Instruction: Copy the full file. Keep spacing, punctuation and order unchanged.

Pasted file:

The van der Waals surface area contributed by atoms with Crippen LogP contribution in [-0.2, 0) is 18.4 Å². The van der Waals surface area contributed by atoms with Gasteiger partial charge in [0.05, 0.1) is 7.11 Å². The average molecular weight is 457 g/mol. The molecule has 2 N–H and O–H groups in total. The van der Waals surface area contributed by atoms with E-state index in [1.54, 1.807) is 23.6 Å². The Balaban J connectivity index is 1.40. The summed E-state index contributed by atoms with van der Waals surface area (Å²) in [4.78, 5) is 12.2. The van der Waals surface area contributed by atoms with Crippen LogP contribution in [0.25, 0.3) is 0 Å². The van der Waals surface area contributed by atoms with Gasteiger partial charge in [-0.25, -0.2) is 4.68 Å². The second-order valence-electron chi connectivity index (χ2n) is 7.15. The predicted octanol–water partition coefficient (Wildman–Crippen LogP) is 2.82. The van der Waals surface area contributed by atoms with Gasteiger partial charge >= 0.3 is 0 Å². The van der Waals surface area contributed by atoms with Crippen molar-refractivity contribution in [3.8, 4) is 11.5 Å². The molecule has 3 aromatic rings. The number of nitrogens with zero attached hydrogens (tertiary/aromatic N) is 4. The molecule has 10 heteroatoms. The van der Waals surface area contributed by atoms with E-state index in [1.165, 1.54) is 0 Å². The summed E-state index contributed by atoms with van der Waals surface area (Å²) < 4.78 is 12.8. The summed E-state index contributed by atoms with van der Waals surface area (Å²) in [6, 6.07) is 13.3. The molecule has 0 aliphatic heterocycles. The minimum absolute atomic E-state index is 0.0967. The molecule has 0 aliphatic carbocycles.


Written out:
The van der Waals surface area contributed by atoms with Crippen LogP contribution in [-0.2, 0) is 18.4 Å². The van der Waals surface area contributed by atoms with Gasteiger partial charge in [0.05, 0.1) is 7.11 Å². The average molecular weight is 457 g/mol. The molecule has 2 N–H and O–H groups in total. The van der Waals surface area contributed by atoms with E-state index in [1.54, 1.807) is 23.6 Å². The Balaban J connectivity index is 1.40. The summed E-state index contributed by atoms with van der Waals surface area (Å²) in [4.78, 5) is 12.2. The van der Waals surface area contributed by atoms with Crippen LogP contribution in [0.25, 0.3) is 0 Å². The van der Waals surface area contributed by atoms with Gasteiger partial charge in [-0.25, -0.2) is 4.68 Å². The second-order valence-electron chi connectivity index (χ2n) is 7.15. The predicted octanol–water partition coefficient (Wildman–Crippen LogP) is 2.82. The van der Waals surface area contributed by atoms with Gasteiger partial charge >= 0.3 is 0 Å². The van der Waals surface area contributed by atoms with Crippen molar-refractivity contribution in [3.8, 4) is 11.5 Å². The molecule has 3 aromatic rings. The number of nitrogens with zero attached hydrogens (tertiary/aromatic N) is 4. The molecule has 10 heteroatoms. The van der Waals surface area contributed by atoms with E-state index in [1.165, 1.54) is 0 Å². The summed E-state index contributed by atoms with van der Waals surface area (Å²) < 4.78 is 12.8. The summed E-state index contributed by atoms with van der Waals surface area (Å²) in [6, 6.07) is 13.3. The molecule has 0 aliphatic heterocycles. The minimum absolute atomic E-state index is 0.0967. The molecule has 0 aliphatic carbocycles.